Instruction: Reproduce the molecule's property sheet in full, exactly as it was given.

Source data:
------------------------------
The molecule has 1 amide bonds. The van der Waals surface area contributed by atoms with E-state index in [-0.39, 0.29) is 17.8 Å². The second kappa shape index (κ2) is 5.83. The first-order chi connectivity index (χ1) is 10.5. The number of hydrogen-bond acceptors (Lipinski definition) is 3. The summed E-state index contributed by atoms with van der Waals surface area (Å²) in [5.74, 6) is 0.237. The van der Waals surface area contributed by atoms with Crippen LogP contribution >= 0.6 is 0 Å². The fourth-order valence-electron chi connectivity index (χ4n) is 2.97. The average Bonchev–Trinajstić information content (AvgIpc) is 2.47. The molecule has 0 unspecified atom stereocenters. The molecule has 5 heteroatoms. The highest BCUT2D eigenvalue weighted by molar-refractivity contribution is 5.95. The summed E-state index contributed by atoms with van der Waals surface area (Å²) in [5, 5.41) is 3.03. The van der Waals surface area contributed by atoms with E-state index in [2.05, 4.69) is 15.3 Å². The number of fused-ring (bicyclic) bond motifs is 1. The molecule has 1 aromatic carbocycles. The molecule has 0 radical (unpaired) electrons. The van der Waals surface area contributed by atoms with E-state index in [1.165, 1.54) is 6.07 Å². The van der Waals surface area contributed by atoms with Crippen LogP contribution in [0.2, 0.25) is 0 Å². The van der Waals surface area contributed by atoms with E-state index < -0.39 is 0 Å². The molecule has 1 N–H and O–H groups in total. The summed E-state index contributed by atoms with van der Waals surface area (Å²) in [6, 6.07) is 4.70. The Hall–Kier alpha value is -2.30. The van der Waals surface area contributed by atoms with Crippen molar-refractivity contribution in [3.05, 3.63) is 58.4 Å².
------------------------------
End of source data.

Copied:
The molecule has 1 amide bonds. The van der Waals surface area contributed by atoms with E-state index in [-0.39, 0.29) is 17.8 Å². The second kappa shape index (κ2) is 5.83. The first-order chi connectivity index (χ1) is 10.5. The number of hydrogen-bond acceptors (Lipinski definition) is 3. The summed E-state index contributed by atoms with van der Waals surface area (Å²) in [5.74, 6) is 0.237. The van der Waals surface area contributed by atoms with Crippen LogP contribution >= 0.6 is 0 Å². The fourth-order valence-electron chi connectivity index (χ4n) is 2.97. The average Bonchev–Trinajstić information content (AvgIpc) is 2.47. The molecule has 0 unspecified atom stereocenters. The molecule has 5 heteroatoms. The highest BCUT2D eigenvalue weighted by molar-refractivity contribution is 5.95. The summed E-state index contributed by atoms with van der Waals surface area (Å²) in [5, 5.41) is 3.03. The van der Waals surface area contributed by atoms with E-state index in [2.05, 4.69) is 15.3 Å². The number of fused-ring (bicyclic) bond motifs is 1. The molecule has 1 aromatic carbocycles. The molecule has 0 radical (unpaired) electrons. The van der Waals surface area contributed by atoms with E-state index in [1.165, 1.54) is 6.07 Å². The van der Waals surface area contributed by atoms with Crippen LogP contribution in [0.2, 0.25) is 0 Å². The van der Waals surface area contributed by atoms with E-state index < -0.39 is 0 Å². The molecule has 1 N–H and O–H groups in total. The summed E-state index contributed by atoms with van der Waals surface area (Å²) in [6, 6.07) is 4.70. The Hall–Kier alpha value is -2.30. The van der Waals surface area contributed by atoms with Crippen molar-refractivity contribution in [3.05, 3.63) is 58.4 Å².